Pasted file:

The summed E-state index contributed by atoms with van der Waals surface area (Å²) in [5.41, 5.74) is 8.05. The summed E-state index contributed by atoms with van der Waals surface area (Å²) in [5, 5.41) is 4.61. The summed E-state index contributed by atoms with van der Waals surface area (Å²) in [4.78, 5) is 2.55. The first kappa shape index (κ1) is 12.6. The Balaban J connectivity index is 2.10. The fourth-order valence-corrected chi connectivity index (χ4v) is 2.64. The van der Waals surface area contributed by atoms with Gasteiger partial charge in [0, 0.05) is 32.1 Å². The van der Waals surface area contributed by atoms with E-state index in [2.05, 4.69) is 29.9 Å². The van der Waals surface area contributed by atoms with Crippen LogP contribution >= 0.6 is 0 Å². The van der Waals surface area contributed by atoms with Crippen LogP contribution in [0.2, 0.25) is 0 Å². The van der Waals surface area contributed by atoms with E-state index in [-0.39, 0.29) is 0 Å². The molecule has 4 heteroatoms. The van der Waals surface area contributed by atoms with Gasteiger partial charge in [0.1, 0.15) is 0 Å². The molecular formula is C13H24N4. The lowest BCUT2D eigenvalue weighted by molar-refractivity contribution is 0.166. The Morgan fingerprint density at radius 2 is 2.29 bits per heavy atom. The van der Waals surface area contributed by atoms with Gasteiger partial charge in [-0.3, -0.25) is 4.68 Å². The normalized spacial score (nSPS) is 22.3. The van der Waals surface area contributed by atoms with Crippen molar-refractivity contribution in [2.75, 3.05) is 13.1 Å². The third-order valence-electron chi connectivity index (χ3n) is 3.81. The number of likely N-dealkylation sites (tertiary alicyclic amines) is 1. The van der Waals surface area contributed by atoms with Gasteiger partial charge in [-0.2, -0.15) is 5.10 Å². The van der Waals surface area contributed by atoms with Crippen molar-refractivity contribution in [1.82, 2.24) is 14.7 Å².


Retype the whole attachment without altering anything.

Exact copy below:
The summed E-state index contributed by atoms with van der Waals surface area (Å²) in [5.41, 5.74) is 8.05. The summed E-state index contributed by atoms with van der Waals surface area (Å²) in [5, 5.41) is 4.61. The summed E-state index contributed by atoms with van der Waals surface area (Å²) in [4.78, 5) is 2.55. The first kappa shape index (κ1) is 12.6. The Balaban J connectivity index is 2.10. The fourth-order valence-corrected chi connectivity index (χ4v) is 2.64. The van der Waals surface area contributed by atoms with Gasteiger partial charge in [0, 0.05) is 32.1 Å². The van der Waals surface area contributed by atoms with E-state index in [2.05, 4.69) is 29.9 Å². The van der Waals surface area contributed by atoms with Crippen LogP contribution >= 0.6 is 0 Å². The van der Waals surface area contributed by atoms with Crippen LogP contribution in [0.2, 0.25) is 0 Å². The van der Waals surface area contributed by atoms with E-state index in [-0.39, 0.29) is 0 Å². The molecule has 4 heteroatoms. The van der Waals surface area contributed by atoms with Gasteiger partial charge in [0.1, 0.15) is 0 Å². The molecular formula is C13H24N4. The lowest BCUT2D eigenvalue weighted by molar-refractivity contribution is 0.166. The Morgan fingerprint density at radius 2 is 2.29 bits per heavy atom. The van der Waals surface area contributed by atoms with Gasteiger partial charge in [-0.3, -0.25) is 4.68 Å². The normalized spacial score (nSPS) is 22.3. The van der Waals surface area contributed by atoms with Crippen molar-refractivity contribution in [2.75, 3.05) is 13.1 Å². The third-order valence-electron chi connectivity index (χ3n) is 3.81. The number of likely N-dealkylation sites (tertiary alicyclic amines) is 1. The van der Waals surface area contributed by atoms with Gasteiger partial charge in [-0.2, -0.15) is 5.10 Å². The van der Waals surface area contributed by atoms with Crippen molar-refractivity contribution in [1.82, 2.24) is 14.7 Å².